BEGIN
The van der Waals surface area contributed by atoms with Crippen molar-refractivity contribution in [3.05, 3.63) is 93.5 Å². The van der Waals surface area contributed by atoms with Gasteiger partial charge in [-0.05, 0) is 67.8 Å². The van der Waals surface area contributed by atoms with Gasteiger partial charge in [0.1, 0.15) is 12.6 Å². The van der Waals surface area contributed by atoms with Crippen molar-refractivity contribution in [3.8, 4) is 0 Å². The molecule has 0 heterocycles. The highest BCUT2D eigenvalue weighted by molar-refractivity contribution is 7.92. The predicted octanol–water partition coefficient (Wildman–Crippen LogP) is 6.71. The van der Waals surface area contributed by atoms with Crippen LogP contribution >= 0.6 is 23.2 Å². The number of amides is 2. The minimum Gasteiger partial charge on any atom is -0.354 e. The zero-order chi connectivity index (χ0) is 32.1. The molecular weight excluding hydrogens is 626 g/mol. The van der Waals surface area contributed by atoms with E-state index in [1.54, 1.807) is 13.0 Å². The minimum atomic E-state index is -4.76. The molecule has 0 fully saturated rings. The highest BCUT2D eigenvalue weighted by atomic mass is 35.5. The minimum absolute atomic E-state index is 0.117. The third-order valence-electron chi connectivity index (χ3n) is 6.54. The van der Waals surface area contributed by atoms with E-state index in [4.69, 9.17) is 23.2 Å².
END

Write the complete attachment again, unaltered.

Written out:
The van der Waals surface area contributed by atoms with Crippen molar-refractivity contribution in [3.05, 3.63) is 93.5 Å². The van der Waals surface area contributed by atoms with Gasteiger partial charge in [-0.05, 0) is 67.8 Å². The van der Waals surface area contributed by atoms with Gasteiger partial charge in [0.1, 0.15) is 12.6 Å². The van der Waals surface area contributed by atoms with Crippen molar-refractivity contribution in [3.8, 4) is 0 Å². The molecule has 0 heterocycles. The highest BCUT2D eigenvalue weighted by molar-refractivity contribution is 7.92. The predicted octanol–water partition coefficient (Wildman–Crippen LogP) is 6.71. The van der Waals surface area contributed by atoms with Crippen LogP contribution >= 0.6 is 23.2 Å². The number of amides is 2. The minimum Gasteiger partial charge on any atom is -0.354 e. The zero-order chi connectivity index (χ0) is 32.1. The molecular weight excluding hydrogens is 626 g/mol. The van der Waals surface area contributed by atoms with E-state index in [1.54, 1.807) is 13.0 Å². The minimum atomic E-state index is -4.76. The molecule has 0 fully saturated rings. The highest BCUT2D eigenvalue weighted by atomic mass is 35.5. The minimum absolute atomic E-state index is 0.117. The third-order valence-electron chi connectivity index (χ3n) is 6.54. The van der Waals surface area contributed by atoms with E-state index in [4.69, 9.17) is 23.2 Å².